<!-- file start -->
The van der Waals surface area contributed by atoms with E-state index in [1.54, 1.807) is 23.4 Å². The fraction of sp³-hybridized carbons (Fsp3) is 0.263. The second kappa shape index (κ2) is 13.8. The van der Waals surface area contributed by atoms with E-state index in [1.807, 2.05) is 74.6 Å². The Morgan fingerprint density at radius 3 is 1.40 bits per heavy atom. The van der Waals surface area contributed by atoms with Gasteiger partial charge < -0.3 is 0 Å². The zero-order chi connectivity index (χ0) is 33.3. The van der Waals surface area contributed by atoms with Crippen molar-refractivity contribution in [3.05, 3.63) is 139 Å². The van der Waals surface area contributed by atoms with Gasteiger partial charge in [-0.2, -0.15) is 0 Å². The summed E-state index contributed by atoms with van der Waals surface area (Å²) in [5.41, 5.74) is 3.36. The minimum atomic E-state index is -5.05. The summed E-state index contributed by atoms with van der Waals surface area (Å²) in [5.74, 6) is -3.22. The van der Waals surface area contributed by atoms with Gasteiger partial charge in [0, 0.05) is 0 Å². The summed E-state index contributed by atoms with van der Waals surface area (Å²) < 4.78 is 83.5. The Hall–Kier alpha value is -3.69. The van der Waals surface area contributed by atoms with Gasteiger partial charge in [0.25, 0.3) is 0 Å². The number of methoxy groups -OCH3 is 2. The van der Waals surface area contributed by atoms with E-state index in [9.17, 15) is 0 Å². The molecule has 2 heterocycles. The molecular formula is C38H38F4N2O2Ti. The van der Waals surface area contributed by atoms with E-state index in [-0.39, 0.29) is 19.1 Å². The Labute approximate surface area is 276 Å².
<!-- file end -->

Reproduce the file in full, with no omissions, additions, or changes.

The van der Waals surface area contributed by atoms with E-state index in [1.54, 1.807) is 23.4 Å². The fraction of sp³-hybridized carbons (Fsp3) is 0.263. The second kappa shape index (κ2) is 13.8. The van der Waals surface area contributed by atoms with E-state index in [1.807, 2.05) is 74.6 Å². The Morgan fingerprint density at radius 3 is 1.40 bits per heavy atom. The van der Waals surface area contributed by atoms with Gasteiger partial charge < -0.3 is 0 Å². The zero-order chi connectivity index (χ0) is 33.3. The van der Waals surface area contributed by atoms with Crippen molar-refractivity contribution in [3.05, 3.63) is 139 Å². The van der Waals surface area contributed by atoms with Gasteiger partial charge in [-0.2, -0.15) is 0 Å². The summed E-state index contributed by atoms with van der Waals surface area (Å²) in [5.41, 5.74) is 3.36. The minimum atomic E-state index is -5.05. The summed E-state index contributed by atoms with van der Waals surface area (Å²) in [5.74, 6) is -3.22. The van der Waals surface area contributed by atoms with Gasteiger partial charge in [0, 0.05) is 0 Å². The summed E-state index contributed by atoms with van der Waals surface area (Å²) < 4.78 is 83.5. The Hall–Kier alpha value is -3.69. The van der Waals surface area contributed by atoms with Gasteiger partial charge in [0.25, 0.3) is 0 Å². The number of methoxy groups -OCH3 is 2. The van der Waals surface area contributed by atoms with E-state index in [9.17, 15) is 0 Å². The molecule has 2 heterocycles. The molecular formula is C38H38F4N2O2Ti. The van der Waals surface area contributed by atoms with E-state index in [-0.39, 0.29) is 19.1 Å². The Labute approximate surface area is 276 Å².